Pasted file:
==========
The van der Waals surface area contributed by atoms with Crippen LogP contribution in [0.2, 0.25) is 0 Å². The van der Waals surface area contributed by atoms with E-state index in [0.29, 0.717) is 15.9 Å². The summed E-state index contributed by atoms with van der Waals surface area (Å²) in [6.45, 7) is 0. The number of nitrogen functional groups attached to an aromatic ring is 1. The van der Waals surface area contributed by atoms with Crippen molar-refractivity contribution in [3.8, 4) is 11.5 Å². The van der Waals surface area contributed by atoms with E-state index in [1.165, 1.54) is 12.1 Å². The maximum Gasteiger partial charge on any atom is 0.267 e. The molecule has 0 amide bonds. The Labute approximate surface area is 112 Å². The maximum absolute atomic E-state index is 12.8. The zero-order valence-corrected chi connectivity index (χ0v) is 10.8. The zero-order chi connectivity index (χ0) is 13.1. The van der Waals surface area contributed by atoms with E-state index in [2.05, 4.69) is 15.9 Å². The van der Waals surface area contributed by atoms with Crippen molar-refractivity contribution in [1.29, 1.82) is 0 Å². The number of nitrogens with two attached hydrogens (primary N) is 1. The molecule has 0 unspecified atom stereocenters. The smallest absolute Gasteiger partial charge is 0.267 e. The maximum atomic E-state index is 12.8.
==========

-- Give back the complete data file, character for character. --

The van der Waals surface area contributed by atoms with Crippen LogP contribution in [0.2, 0.25) is 0 Å². The van der Waals surface area contributed by atoms with E-state index in [0.29, 0.717) is 15.9 Å². The summed E-state index contributed by atoms with van der Waals surface area (Å²) in [6.45, 7) is 0. The number of nitrogen functional groups attached to an aromatic ring is 1. The van der Waals surface area contributed by atoms with Crippen molar-refractivity contribution in [3.8, 4) is 11.5 Å². The van der Waals surface area contributed by atoms with E-state index in [1.165, 1.54) is 12.1 Å². The maximum Gasteiger partial charge on any atom is 0.267 e. The molecule has 0 amide bonds. The Labute approximate surface area is 112 Å². The maximum absolute atomic E-state index is 12.8. The zero-order valence-corrected chi connectivity index (χ0v) is 10.8. The zero-order chi connectivity index (χ0) is 13.1. The van der Waals surface area contributed by atoms with E-state index in [2.05, 4.69) is 15.9 Å². The van der Waals surface area contributed by atoms with Crippen molar-refractivity contribution in [1.29, 1.82) is 0 Å². The number of nitrogens with two attached hydrogens (primary N) is 1. The molecule has 0 unspecified atom stereocenters. The smallest absolute Gasteiger partial charge is 0.267 e. The maximum atomic E-state index is 12.8.